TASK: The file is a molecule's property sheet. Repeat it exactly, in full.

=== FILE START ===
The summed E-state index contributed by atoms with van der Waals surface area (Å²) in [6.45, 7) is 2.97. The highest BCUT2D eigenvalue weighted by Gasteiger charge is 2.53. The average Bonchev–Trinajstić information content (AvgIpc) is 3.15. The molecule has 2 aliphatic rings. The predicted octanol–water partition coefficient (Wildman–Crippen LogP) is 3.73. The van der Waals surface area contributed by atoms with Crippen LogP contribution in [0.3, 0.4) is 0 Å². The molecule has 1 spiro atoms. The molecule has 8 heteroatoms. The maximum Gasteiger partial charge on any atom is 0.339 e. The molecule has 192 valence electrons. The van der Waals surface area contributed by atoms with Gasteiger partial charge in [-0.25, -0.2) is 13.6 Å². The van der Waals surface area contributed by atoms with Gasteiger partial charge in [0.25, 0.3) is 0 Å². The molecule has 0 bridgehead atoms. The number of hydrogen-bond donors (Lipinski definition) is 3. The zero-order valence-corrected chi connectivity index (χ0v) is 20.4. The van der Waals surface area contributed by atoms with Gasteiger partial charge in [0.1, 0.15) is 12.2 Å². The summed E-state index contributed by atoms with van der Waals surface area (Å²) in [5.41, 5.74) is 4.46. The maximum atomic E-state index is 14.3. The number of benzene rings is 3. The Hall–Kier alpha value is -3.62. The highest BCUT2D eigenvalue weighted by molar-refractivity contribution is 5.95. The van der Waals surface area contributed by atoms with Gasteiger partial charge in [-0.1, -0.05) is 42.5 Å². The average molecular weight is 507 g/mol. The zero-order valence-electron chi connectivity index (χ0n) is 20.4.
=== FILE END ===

The summed E-state index contributed by atoms with van der Waals surface area (Å²) in [6.45, 7) is 2.97. The highest BCUT2D eigenvalue weighted by Gasteiger charge is 2.53. The average Bonchev–Trinajstić information content (AvgIpc) is 3.15. The molecule has 2 aliphatic rings. The predicted octanol–water partition coefficient (Wildman–Crippen LogP) is 3.73. The van der Waals surface area contributed by atoms with Crippen LogP contribution in [0.3, 0.4) is 0 Å². The molecule has 1 spiro atoms. The molecule has 8 heteroatoms. The maximum Gasteiger partial charge on any atom is 0.339 e. The molecule has 192 valence electrons. The van der Waals surface area contributed by atoms with Gasteiger partial charge in [-0.25, -0.2) is 13.6 Å². The van der Waals surface area contributed by atoms with Gasteiger partial charge in [0.25, 0.3) is 0 Å². The molecule has 0 bridgehead atoms. The number of hydrogen-bond donors (Lipinski definition) is 3. The zero-order valence-corrected chi connectivity index (χ0v) is 20.4. The van der Waals surface area contributed by atoms with Gasteiger partial charge in [0.1, 0.15) is 12.2 Å². The summed E-state index contributed by atoms with van der Waals surface area (Å²) in [5.41, 5.74) is 4.46. The maximum atomic E-state index is 14.3. The number of benzene rings is 3. The Hall–Kier alpha value is -3.62. The highest BCUT2D eigenvalue weighted by molar-refractivity contribution is 5.95. The van der Waals surface area contributed by atoms with Gasteiger partial charge in [-0.1, -0.05) is 42.5 Å². The average molecular weight is 507 g/mol. The zero-order valence-electron chi connectivity index (χ0n) is 20.4.